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Final Boryslaw Essay Documentary Film Memory

 
Michelle Feng
Explore how ‘’The Girl from Boryslaw’’ represents history and memory.
Representations of the past are explored through history and memory as the nature of each individual
concept and their reciprocation establishes the past. History is a discourse of documented events and
creates connection to the understanding of events and memory is tainted by individual and subjective
recounts of events. Although both components gather unique representations of the past, history and
memory have limitations, highlighting their conflicting nature. However, history and memory can
intertwine and lead to a more accurate representation of the past as they can complement each other 
with the sources they provide. The documentary, The Girl from Boryslaw, explores the experience of 
Sabina Wolanski, a survivor of the holocaust and exhibits how particular representations of history
and memory have limitations to represent the past. Through the use of various language forms,
mediums and perspectives, The Girl from Boryslaw, displays how history and memory become
intertwined with one another in order to represent the incomplete nature of the past.
The Girl from Boryslaw, represent
s
memory through Sabina Wolanski and highlights the limitations
of memory due to its subjective and fragmented nature that doesn

t account for the complete
representation of the
past. Through the  
characterization of Sabina,
McRobert positions
responders
to
enter Sabina

s memory creating
a sense of realism as she recounts her personal memory
through the
form of an
interview,
This confrontation medium
highlight
s
the power of memory and
its events as
Sabina recounts her horrific experiences during the Holocaust.
 
Sabina’s personal memory is
exhibited through
her   
hyperbol
ic statement of 
 
‘it was absolutely incomprehensible’ 
 
combined with
her 
body language
of 
shak 
ing her 
head
when she says

German authorities gave permission to the
local people to murder Jewish population’ 
 
emphasising
the devastating impacts the Holocaust ha
s
 
and still continues to have
on Sabina.
Consequently, a  
suspenseful mood is created as responders are
forced to consider the actions of the Germans as Sabina

s  
depressed tone reinforces the power of 
memory and it

s ability to linger in the mind of an individual despite the passing of time.
Furthermore,
Sabina’s perspective has been dominated by her memo
y
of witnessing the suffering of 
Jews where her emotions apparent in the documentary suggest the subjective and selective nature of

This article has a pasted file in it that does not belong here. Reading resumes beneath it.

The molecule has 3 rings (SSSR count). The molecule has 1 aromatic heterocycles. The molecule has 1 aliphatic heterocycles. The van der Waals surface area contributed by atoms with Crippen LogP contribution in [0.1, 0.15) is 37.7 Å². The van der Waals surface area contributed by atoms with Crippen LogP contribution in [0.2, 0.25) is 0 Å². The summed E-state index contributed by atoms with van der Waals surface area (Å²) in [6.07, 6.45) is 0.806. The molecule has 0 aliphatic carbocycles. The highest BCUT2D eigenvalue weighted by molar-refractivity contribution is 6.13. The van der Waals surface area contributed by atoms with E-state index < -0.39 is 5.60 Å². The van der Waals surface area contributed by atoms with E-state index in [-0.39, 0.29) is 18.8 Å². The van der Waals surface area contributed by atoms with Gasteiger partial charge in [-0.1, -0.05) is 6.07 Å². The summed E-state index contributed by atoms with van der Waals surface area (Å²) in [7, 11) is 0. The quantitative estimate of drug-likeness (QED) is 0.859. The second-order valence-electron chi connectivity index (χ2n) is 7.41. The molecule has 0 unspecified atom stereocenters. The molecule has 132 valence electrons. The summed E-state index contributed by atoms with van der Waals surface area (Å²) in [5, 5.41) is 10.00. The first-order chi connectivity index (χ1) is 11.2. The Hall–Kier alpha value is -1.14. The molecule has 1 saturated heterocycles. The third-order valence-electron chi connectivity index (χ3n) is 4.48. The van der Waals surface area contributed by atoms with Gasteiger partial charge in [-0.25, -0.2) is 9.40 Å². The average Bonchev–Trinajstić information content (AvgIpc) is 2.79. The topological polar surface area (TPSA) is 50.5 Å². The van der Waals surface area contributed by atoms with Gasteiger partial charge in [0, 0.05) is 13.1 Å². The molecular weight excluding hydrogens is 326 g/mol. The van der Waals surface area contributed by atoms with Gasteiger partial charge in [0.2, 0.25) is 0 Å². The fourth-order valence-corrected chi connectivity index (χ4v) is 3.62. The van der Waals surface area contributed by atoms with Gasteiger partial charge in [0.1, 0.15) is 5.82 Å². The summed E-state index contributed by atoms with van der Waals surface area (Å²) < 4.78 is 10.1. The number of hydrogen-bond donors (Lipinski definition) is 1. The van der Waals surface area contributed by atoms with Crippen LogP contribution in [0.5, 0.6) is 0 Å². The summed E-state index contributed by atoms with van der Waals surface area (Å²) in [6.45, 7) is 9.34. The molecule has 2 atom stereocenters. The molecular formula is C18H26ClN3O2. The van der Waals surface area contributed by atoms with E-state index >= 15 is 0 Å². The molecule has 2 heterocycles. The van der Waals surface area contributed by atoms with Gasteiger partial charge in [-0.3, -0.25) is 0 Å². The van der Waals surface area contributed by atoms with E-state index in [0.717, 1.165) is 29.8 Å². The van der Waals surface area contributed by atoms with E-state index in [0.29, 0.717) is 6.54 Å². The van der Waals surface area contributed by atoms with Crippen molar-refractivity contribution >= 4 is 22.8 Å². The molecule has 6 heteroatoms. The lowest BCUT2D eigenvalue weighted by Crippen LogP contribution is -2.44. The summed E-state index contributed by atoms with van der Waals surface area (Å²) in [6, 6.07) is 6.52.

memory in its construction of the past.
The  
close up shot of Josie Wolanski (daughter) as she
recounts her mother’s story of how Sabina’s ‘
brother and her father were sent to a labour camp in
the town of Boryslaw
’, distinguishes how Sabina’s personal memory has been passed down
to
 
generations. Additionally the continuous voiceovers of Josie emphasises the subjective nature of the
documentary as
the
representations of memory
allow responders to sympathize and achieve a clearer 
understanding of the victims and their suffering during the Holocaust.
.
The selectivity of memory
and its
impossibility to recall upon every
minor 
detail is emphasized by Sabina’s memory lapses ‘
 I 
think is was in
1967’, highlighting
her fragmented memory.
The constant
   
flashbacks
of Sabina’s
speech given in Berlin
illustrates that individual
memory
is incapable of 

epresent
ing
the whole past,
as she is ‘
the only one in [my] family who survived.’ 
Therefore The Girl from Boryslaw explores the
limitations of memory
due to its fragmented and subjective nature and its lacking of historical
evidence and documentation that accounts for the reality of the past.
The Girl from Boryslaw also explores how history is also limited in its ability to represent the
complete past. The documentary provides
an accumulation
of photographs provided by Sabina and
the zooming
into her youthful face to support the personal memory of these historical materials.
When Sabina offers statistical evidence as she claims
that she is ‘
voice of 6 million murdered Jews,
of which one-and-a-half million were children
’ in
her speech,
which
underlines history’s objective
nature to limit itself due to
the
collective memory
that effectively
dominat
es
minor events
and
individual memory
. The documentary also provides selected archival footage of the town of 
Boryslaw described as ‘
the Texas
of Poland’ 
   
accompanied by uplifting music juxtaposed against
footage with
the
foreboding
non-
diegetic music of Nazis marching and invading Poland. Although
these clips provide a sense of verisimilitude to the audience, they illustrate the selective nature of 
history; underlining the limitations that history has in representing the past.